Alicia Wong http://www.todayonline.com/articles/297601.asp
BIT by bit, the blogging community in Singapore is getting more organised. Its latest move: A bloggers’ association — the first in Singapore.
The non-profit association, which received the official nod on Friday, will be launched next month. It aims to raise the profile of bloggers and will promote, protect as well as educate its members, said founder and president Jayne Goh in an exclusive interview with Today.
Even before its formal launch, the association has received emailed media invites to cover events, said Ms Goh. A passionate blogger herself, Ms Goh is also in talks with some Government ministries to allow the association’s members to cover the River Hongbao and some sporting events.
Describing bloggers as “loose sand scattered all over,” Ms Goh wants the blogging community to have “grown-up conversations, blogging responsibility and creative growth”.
“I find the state of our blogosphere in Singapore appalling,” said Ms Goh, “When discussions get heated, crude language, insults and other off-colour comments may be encountered … I want to change that,” she said.
The Government is relaxing its restrictions and is willing to listen to reasonable feedback, she said, referring to the Prime Minister’s National Day Rally Speech last year.
But how will the Association of Bloggers (Singapore) engage the Government now that authorities have made it clear engagement will only take place on the Government website, Reach?
Agreeing with what Mr P N Balji — the director of the Asian Journalism Fellowship — wrote in his recent commentary in Today, Ms Goh said: “He’s right to say, ‘Why obsess with Government response?’ … We help ourselves, we help one another. We look for solutions. Singapore citizens don’t (always) have to go to the REACH website.”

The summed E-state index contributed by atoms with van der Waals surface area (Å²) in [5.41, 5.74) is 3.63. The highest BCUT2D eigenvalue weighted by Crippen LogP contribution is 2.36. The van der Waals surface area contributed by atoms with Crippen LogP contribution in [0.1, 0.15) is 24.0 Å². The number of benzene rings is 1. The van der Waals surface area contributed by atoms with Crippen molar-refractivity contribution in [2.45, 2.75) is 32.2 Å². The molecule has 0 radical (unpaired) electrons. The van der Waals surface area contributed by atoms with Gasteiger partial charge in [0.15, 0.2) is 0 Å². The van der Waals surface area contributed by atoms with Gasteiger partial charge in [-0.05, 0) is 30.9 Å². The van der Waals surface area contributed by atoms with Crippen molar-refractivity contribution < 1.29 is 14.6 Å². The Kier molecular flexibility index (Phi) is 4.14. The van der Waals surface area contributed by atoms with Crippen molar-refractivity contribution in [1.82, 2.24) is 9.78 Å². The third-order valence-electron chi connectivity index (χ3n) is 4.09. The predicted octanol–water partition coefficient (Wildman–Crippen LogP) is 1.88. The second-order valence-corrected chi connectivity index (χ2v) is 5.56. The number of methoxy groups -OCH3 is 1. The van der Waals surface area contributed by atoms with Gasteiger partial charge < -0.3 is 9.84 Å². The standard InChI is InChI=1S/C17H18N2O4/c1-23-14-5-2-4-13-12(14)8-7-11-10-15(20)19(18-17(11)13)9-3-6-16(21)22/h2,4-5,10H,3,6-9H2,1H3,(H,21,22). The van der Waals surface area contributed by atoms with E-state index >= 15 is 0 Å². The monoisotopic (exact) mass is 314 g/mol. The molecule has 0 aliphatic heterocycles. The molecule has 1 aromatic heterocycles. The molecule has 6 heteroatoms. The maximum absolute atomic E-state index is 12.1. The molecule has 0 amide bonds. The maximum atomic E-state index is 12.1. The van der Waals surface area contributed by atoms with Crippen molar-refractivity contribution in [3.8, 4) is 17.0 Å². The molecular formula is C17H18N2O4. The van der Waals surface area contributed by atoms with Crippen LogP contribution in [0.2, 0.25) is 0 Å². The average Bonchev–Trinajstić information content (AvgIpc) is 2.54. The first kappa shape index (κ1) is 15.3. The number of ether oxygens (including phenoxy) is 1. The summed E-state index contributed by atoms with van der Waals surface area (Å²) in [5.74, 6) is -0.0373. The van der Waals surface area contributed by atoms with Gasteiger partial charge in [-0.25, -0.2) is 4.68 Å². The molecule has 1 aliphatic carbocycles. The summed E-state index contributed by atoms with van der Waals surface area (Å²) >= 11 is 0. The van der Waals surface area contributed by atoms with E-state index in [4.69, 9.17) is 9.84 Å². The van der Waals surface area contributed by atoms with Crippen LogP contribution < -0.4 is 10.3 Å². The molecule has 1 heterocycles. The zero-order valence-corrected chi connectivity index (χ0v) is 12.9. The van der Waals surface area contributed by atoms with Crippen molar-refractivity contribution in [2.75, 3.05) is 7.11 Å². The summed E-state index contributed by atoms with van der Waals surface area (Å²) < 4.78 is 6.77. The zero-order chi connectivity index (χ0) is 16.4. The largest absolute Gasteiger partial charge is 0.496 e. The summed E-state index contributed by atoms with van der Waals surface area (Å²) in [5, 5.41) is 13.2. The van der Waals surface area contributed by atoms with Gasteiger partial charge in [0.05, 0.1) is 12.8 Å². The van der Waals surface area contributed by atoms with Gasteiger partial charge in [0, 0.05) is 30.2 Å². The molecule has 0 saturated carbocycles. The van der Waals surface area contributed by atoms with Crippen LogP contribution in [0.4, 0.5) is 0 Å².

Besides Ms Goh, the association currently has nine other committee members.
The chairman for the Advisory Council on the Impact of New Media on Society Cheong Yip Seng believes the association can help raise the quality of online discussion.
“While you can find thoughtful content online, there is also a great deal of destructive cycnicism. If they can persuade the general public to support their cause, that would be a good start,” he said.
MP and P65.sg blogger Lam Pin Min said: “It may be worth considering joining the association or even to contribute in the educational process.” But he cautioned that unless the good practice guidelines set up by the association are accepted by the “general blogger,” its efficacy may be “undermined”.
The association can be reached at bloggers @singapore.com.